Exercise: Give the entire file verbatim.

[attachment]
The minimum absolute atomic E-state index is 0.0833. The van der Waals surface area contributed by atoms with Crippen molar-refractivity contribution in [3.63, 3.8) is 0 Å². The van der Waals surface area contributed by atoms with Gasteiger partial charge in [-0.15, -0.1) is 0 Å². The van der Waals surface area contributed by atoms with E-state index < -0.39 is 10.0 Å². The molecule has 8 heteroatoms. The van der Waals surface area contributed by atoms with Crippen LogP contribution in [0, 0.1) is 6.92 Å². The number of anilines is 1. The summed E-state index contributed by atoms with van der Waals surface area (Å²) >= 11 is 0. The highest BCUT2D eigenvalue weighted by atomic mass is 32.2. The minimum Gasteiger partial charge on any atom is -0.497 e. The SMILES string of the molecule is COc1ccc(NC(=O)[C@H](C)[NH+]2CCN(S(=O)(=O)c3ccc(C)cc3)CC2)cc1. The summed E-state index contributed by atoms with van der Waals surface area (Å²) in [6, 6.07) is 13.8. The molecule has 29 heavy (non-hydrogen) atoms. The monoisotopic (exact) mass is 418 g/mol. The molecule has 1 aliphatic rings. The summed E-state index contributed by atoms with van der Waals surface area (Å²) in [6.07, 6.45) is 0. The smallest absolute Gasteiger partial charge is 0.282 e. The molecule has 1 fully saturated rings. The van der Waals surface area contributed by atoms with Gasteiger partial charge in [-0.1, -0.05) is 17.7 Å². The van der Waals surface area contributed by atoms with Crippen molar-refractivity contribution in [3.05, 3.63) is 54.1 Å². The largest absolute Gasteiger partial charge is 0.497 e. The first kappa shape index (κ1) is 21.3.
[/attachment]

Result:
The minimum absolute atomic E-state index is 0.0833. The van der Waals surface area contributed by atoms with Crippen molar-refractivity contribution in [3.63, 3.8) is 0 Å². The van der Waals surface area contributed by atoms with Gasteiger partial charge in [-0.15, -0.1) is 0 Å². The van der Waals surface area contributed by atoms with E-state index < -0.39 is 10.0 Å². The molecule has 8 heteroatoms. The van der Waals surface area contributed by atoms with Crippen LogP contribution in [0, 0.1) is 6.92 Å². The number of anilines is 1. The summed E-state index contributed by atoms with van der Waals surface area (Å²) >= 11 is 0. The highest BCUT2D eigenvalue weighted by atomic mass is 32.2. The minimum Gasteiger partial charge on any atom is -0.497 e. The SMILES string of the molecule is COc1ccc(NC(=O)[C@H](C)[NH+]2CCN(S(=O)(=O)c3ccc(C)cc3)CC2)cc1. The summed E-state index contributed by atoms with van der Waals surface area (Å²) in [6, 6.07) is 13.8. The molecule has 29 heavy (non-hydrogen) atoms. The monoisotopic (exact) mass is 418 g/mol. The molecule has 1 aliphatic rings. The summed E-state index contributed by atoms with van der Waals surface area (Å²) in [6.07, 6.45) is 0. The smallest absolute Gasteiger partial charge is 0.282 e. The molecule has 1 fully saturated rings. The van der Waals surface area contributed by atoms with Gasteiger partial charge in [-0.1, -0.05) is 17.7 Å². The van der Waals surface area contributed by atoms with Crippen molar-refractivity contribution in [3.05, 3.63) is 54.1 Å². The largest absolute Gasteiger partial charge is 0.497 e. The first kappa shape index (κ1) is 21.3.